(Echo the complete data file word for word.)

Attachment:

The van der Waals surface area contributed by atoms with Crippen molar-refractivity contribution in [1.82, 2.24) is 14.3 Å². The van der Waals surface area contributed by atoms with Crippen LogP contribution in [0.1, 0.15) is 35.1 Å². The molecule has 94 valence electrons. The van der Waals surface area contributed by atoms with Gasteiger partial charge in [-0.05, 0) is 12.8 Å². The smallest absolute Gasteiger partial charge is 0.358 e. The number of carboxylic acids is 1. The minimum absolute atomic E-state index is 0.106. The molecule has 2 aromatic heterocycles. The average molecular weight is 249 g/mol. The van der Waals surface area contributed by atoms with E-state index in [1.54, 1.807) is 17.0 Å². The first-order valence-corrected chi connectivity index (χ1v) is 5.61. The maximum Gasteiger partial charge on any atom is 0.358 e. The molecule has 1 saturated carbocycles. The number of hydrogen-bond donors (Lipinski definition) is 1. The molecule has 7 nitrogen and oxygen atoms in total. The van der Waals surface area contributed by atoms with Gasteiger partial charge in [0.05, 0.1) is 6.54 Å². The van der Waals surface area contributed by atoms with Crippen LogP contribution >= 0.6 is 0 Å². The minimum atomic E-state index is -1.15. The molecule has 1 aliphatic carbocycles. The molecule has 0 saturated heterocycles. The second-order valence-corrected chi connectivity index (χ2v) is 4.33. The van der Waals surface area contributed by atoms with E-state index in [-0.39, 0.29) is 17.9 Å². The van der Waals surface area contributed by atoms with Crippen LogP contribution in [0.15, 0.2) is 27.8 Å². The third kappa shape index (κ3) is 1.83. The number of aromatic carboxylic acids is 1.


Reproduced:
The van der Waals surface area contributed by atoms with Crippen molar-refractivity contribution in [1.82, 2.24) is 14.3 Å². The van der Waals surface area contributed by atoms with Crippen LogP contribution in [0.1, 0.15) is 35.1 Å². The molecule has 94 valence electrons. The van der Waals surface area contributed by atoms with Gasteiger partial charge in [-0.05, 0) is 12.8 Å². The smallest absolute Gasteiger partial charge is 0.358 e. The number of carboxylic acids is 1. The minimum absolute atomic E-state index is 0.106. The molecule has 2 aromatic heterocycles. The average molecular weight is 249 g/mol. The van der Waals surface area contributed by atoms with E-state index in [1.54, 1.807) is 17.0 Å². The first-order valence-corrected chi connectivity index (χ1v) is 5.61. The maximum Gasteiger partial charge on any atom is 0.358 e. The molecule has 1 saturated carbocycles. The number of hydrogen-bond donors (Lipinski definition) is 1. The molecule has 7 nitrogen and oxygen atoms in total. The van der Waals surface area contributed by atoms with Gasteiger partial charge in [0.05, 0.1) is 6.54 Å². The van der Waals surface area contributed by atoms with Crippen LogP contribution >= 0.6 is 0 Å². The minimum atomic E-state index is -1.15. The molecule has 1 aliphatic carbocycles. The molecule has 0 saturated heterocycles. The second-order valence-corrected chi connectivity index (χ2v) is 4.33. The van der Waals surface area contributed by atoms with E-state index in [-0.39, 0.29) is 17.9 Å². The van der Waals surface area contributed by atoms with Crippen LogP contribution in [0.15, 0.2) is 27.8 Å². The third kappa shape index (κ3) is 1.83. The number of aromatic carboxylic acids is 1.